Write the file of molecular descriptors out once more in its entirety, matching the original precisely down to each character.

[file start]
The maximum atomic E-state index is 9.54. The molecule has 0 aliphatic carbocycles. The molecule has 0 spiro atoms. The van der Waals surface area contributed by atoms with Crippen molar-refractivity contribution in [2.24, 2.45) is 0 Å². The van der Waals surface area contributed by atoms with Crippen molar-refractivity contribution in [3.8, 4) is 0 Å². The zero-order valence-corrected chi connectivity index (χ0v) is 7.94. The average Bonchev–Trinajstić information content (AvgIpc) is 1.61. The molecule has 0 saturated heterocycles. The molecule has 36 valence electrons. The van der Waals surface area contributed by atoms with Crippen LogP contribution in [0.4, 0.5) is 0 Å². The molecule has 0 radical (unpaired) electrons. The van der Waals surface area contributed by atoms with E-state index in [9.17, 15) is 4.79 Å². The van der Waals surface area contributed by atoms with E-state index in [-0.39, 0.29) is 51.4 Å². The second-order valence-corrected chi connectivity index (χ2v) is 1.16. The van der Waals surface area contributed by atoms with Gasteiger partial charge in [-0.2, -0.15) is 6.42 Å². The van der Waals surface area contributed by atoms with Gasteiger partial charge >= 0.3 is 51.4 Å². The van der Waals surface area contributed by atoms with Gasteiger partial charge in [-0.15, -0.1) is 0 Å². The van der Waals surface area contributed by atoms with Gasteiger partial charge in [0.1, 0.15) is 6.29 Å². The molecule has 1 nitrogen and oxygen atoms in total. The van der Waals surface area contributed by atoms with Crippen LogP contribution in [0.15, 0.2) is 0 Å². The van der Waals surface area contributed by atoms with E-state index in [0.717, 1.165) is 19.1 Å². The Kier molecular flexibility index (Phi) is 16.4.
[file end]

The maximum atomic E-state index is 9.54. The molecule has 0 aliphatic carbocycles. The molecule has 0 spiro atoms. The van der Waals surface area contributed by atoms with Crippen molar-refractivity contribution in [2.24, 2.45) is 0 Å². The van der Waals surface area contributed by atoms with Crippen molar-refractivity contribution in [3.8, 4) is 0 Å². The zero-order valence-corrected chi connectivity index (χ0v) is 7.94. The average Bonchev–Trinajstić information content (AvgIpc) is 1.61. The molecule has 0 saturated heterocycles. The molecule has 36 valence electrons. The van der Waals surface area contributed by atoms with Crippen LogP contribution in [0.4, 0.5) is 0 Å². The molecule has 0 radical (unpaired) electrons. The van der Waals surface area contributed by atoms with E-state index in [9.17, 15) is 4.79 Å². The van der Waals surface area contributed by atoms with E-state index in [-0.39, 0.29) is 51.4 Å². The second-order valence-corrected chi connectivity index (χ2v) is 1.16. The van der Waals surface area contributed by atoms with Gasteiger partial charge in [-0.2, -0.15) is 6.42 Å². The van der Waals surface area contributed by atoms with Gasteiger partial charge >= 0.3 is 51.4 Å². The van der Waals surface area contributed by atoms with Gasteiger partial charge in [-0.15, -0.1) is 0 Å². The van der Waals surface area contributed by atoms with Gasteiger partial charge in [0.1, 0.15) is 6.29 Å². The molecule has 1 nitrogen and oxygen atoms in total. The van der Waals surface area contributed by atoms with Crippen LogP contribution in [0.15, 0.2) is 0 Å². The van der Waals surface area contributed by atoms with E-state index in [0.717, 1.165) is 19.1 Å². The Kier molecular flexibility index (Phi) is 16.4.